In regard to approaching this topic with your students, perhaps you could bring in some guest speakers, tie in an applicable field trip (if you’re in the Regina area Claire explains a very impactful field trip she has taken students on before, I’ll leave the resource link below), or find an intriguing video. Bring in the experts of the material. I do truly believe that it will be hard to spark change alone. The student’s view of Treaty Education as a joke and the racist remarks by the students definitely find their routes in what they have heard or witnessed in the past from friends, family, or even previous teachers. The students have seen other influential people in their lives talk about or act towards these topics in a way that implies that they are not important and this has shaped their views. They have not had a chance to explore the topics and as such getting them started on these teachings may be very difficult. Having a school full of teachers who do not see the importance in teaching/understanding this content further supports these jokes and viewpoints that your students are expressing.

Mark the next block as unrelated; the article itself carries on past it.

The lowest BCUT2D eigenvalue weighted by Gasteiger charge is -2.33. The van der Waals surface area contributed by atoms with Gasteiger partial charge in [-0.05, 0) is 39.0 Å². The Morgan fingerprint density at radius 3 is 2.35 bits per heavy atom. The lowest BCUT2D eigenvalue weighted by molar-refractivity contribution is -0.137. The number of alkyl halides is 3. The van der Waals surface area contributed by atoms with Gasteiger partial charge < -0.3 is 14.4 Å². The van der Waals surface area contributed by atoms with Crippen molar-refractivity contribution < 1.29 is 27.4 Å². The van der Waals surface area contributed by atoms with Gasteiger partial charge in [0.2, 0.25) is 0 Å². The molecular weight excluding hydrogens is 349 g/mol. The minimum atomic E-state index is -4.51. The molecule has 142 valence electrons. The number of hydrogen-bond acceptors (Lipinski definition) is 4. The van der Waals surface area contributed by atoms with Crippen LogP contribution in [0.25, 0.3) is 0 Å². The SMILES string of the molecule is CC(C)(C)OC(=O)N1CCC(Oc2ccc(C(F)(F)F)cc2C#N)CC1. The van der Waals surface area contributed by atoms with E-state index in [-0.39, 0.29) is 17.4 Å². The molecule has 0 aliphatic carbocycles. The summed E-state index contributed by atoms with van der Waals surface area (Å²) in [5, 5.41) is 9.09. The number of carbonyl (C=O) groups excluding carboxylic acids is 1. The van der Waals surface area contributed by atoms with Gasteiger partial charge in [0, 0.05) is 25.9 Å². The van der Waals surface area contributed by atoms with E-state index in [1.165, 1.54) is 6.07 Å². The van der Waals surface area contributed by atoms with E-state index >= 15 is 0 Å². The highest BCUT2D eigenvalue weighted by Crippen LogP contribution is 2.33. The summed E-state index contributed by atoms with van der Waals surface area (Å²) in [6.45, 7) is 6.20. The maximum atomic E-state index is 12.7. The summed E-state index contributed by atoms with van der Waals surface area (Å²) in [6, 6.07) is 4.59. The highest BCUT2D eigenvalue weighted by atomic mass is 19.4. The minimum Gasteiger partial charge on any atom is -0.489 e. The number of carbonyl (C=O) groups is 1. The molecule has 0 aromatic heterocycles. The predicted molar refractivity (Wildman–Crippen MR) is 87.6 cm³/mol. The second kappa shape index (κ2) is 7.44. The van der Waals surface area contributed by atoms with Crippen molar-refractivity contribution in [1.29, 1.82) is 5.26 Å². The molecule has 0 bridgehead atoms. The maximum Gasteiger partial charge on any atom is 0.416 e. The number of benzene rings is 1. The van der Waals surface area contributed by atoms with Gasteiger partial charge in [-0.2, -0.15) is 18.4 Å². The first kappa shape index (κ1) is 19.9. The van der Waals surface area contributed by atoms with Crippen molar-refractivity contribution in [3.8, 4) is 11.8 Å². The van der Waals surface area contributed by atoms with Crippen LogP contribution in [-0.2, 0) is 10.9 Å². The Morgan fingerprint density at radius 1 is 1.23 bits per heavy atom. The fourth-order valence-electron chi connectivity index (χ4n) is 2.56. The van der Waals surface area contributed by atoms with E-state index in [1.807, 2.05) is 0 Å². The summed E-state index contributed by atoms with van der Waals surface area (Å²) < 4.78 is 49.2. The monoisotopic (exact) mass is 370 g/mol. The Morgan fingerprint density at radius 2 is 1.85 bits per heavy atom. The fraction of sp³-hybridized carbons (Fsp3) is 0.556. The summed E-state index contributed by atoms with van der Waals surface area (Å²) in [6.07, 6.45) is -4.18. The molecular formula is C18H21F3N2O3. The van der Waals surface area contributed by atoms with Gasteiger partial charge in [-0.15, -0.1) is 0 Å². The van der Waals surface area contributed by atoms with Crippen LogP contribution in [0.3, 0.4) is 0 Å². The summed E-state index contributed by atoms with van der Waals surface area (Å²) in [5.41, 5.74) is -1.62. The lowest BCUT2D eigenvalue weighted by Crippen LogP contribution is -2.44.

For me, this statement that “We are all Treaty people” means that our curriculum and what I teach as an educator must reflect this. I must educate myself on the Treaty Agreements and I must find a way to engage my students in these topics. Teachers must educate students about how regardless of race or culture, that the Treaties have impacted us all. Regardless of status, if you are a resident of Canada the Treaty agreements have affected you. The have benefitted different groups of people in different ways as Clare explains. We as teachers must make sure that we cover the Treaty Agreements in a thorough and comprehensive ways. We must go above and beyond what we have seen other educators do in the past. Education curriculum is ever changing based on the happenings of society and the new meaning associated with historical pasts. It concerns us and it affects how we teach and what we teach. Regardless of personal viewpoints we have a duty to our students, our profession, and ourselves to teach every piece of the curriculum in full because that is what great teachers do.

I hope that my response has been helpful and that it has given you a few ideas on how to approach the situation you find yourself in. I have attached the resources I mentioned above at the bottom of this message for your convenience. Wishing you all the best as you embark to educate about Treaty Agreements in your school. Keep up the great work and know that there are many teachers and resources out there for you to use. “Be the change you wish to see in the world.”-Gandhi


Taylor Bubnick


Cynthia Chambers: We Are All Treaty People

Dwayne Donald: What Terms Can We Speak

Claire Kreuger Lecture

Claire Kreuger and Mike Capello Q&A Session

Claire’s Blog: Things She’s Done With Students